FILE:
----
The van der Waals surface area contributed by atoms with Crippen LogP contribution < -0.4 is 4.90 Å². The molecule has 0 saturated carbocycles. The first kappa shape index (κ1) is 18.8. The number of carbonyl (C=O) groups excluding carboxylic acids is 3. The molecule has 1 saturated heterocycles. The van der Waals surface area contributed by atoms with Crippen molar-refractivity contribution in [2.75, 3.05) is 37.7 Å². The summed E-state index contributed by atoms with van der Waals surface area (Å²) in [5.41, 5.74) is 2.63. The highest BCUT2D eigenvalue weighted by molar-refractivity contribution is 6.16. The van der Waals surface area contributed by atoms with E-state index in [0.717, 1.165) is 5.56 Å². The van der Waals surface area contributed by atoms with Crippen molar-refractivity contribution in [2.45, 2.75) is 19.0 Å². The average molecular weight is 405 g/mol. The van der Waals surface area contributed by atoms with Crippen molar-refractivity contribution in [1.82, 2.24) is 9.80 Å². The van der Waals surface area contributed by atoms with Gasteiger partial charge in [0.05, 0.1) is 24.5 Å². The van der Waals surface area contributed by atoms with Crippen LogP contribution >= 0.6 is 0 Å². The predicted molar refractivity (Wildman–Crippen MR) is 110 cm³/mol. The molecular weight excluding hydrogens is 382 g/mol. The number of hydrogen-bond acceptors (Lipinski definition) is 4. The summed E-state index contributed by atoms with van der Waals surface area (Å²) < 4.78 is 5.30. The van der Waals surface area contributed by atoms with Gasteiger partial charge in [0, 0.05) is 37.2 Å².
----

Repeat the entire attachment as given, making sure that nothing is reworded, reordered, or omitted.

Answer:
The van der Waals surface area contributed by atoms with Crippen LogP contribution < -0.4 is 4.90 Å². The molecule has 0 saturated carbocycles. The first kappa shape index (κ1) is 18.8. The number of carbonyl (C=O) groups excluding carboxylic acids is 3. The molecule has 1 saturated heterocycles. The van der Waals surface area contributed by atoms with Crippen molar-refractivity contribution in [2.75, 3.05) is 37.7 Å². The summed E-state index contributed by atoms with van der Waals surface area (Å²) in [5.41, 5.74) is 2.63. The highest BCUT2D eigenvalue weighted by molar-refractivity contribution is 6.16. The van der Waals surface area contributed by atoms with E-state index in [0.717, 1.165) is 5.56 Å². The van der Waals surface area contributed by atoms with Crippen molar-refractivity contribution in [2.45, 2.75) is 19.0 Å². The average molecular weight is 405 g/mol. The van der Waals surface area contributed by atoms with Crippen molar-refractivity contribution in [1.82, 2.24) is 9.80 Å². The van der Waals surface area contributed by atoms with Gasteiger partial charge in [0.05, 0.1) is 24.5 Å². The van der Waals surface area contributed by atoms with Crippen LogP contribution >= 0.6 is 0 Å². The predicted molar refractivity (Wildman–Crippen MR) is 110 cm³/mol. The molecular weight excluding hydrogens is 382 g/mol. The number of hydrogen-bond acceptors (Lipinski definition) is 4. The summed E-state index contributed by atoms with van der Waals surface area (Å²) < 4.78 is 5.30. The van der Waals surface area contributed by atoms with Gasteiger partial charge in [0, 0.05) is 37.2 Å².